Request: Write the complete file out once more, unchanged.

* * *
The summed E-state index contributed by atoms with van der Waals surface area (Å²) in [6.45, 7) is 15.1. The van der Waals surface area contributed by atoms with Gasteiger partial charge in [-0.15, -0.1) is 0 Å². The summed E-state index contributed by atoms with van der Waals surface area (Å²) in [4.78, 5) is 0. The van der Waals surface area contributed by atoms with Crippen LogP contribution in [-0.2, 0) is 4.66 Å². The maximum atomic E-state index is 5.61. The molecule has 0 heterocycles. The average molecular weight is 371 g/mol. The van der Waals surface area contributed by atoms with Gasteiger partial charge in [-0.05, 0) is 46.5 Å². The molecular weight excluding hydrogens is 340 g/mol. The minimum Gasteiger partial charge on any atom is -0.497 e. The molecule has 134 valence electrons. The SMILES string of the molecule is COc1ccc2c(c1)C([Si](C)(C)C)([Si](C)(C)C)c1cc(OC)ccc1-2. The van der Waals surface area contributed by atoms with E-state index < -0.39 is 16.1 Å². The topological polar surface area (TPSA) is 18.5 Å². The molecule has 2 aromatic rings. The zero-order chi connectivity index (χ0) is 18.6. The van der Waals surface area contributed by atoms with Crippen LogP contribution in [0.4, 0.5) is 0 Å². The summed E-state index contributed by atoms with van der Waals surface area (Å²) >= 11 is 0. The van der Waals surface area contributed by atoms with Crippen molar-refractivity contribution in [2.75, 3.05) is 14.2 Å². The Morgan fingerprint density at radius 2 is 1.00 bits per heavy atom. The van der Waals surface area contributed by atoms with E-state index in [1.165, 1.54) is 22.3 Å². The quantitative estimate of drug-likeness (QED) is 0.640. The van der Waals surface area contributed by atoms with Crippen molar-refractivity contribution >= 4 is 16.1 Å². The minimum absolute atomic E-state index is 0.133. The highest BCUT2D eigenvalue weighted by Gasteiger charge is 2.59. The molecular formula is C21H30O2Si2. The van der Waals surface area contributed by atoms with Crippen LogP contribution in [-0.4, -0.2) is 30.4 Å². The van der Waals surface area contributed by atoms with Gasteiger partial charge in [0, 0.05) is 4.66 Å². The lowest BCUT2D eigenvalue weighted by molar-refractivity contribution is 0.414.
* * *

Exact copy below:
The summed E-state index contributed by atoms with van der Waals surface area (Å²) in [6.45, 7) is 15.1. The van der Waals surface area contributed by atoms with Gasteiger partial charge in [-0.15, -0.1) is 0 Å². The summed E-state index contributed by atoms with van der Waals surface area (Å²) in [4.78, 5) is 0. The van der Waals surface area contributed by atoms with Crippen LogP contribution in [-0.2, 0) is 4.66 Å². The maximum atomic E-state index is 5.61. The molecule has 0 heterocycles. The average molecular weight is 371 g/mol. The van der Waals surface area contributed by atoms with Gasteiger partial charge in [-0.05, 0) is 46.5 Å². The molecular weight excluding hydrogens is 340 g/mol. The minimum Gasteiger partial charge on any atom is -0.497 e. The molecule has 134 valence electrons. The SMILES string of the molecule is COc1ccc2c(c1)C([Si](C)(C)C)([Si](C)(C)C)c1cc(OC)ccc1-2. The van der Waals surface area contributed by atoms with E-state index < -0.39 is 16.1 Å². The topological polar surface area (TPSA) is 18.5 Å². The molecule has 2 aromatic rings. The zero-order chi connectivity index (χ0) is 18.6. The van der Waals surface area contributed by atoms with Crippen LogP contribution in [0.4, 0.5) is 0 Å². The summed E-state index contributed by atoms with van der Waals surface area (Å²) >= 11 is 0. The van der Waals surface area contributed by atoms with Crippen molar-refractivity contribution in [2.75, 3.05) is 14.2 Å². The Morgan fingerprint density at radius 2 is 1.00 bits per heavy atom. The van der Waals surface area contributed by atoms with E-state index in [1.165, 1.54) is 22.3 Å². The quantitative estimate of drug-likeness (QED) is 0.640. The van der Waals surface area contributed by atoms with Crippen molar-refractivity contribution >= 4 is 16.1 Å². The minimum absolute atomic E-state index is 0.133. The highest BCUT2D eigenvalue weighted by Gasteiger charge is 2.59. The molecular formula is C21H30O2Si2. The van der Waals surface area contributed by atoms with Crippen LogP contribution in [-0.4, -0.2) is 30.4 Å². The van der Waals surface area contributed by atoms with Gasteiger partial charge in [0, 0.05) is 4.66 Å². The lowest BCUT2D eigenvalue weighted by molar-refractivity contribution is 0.414.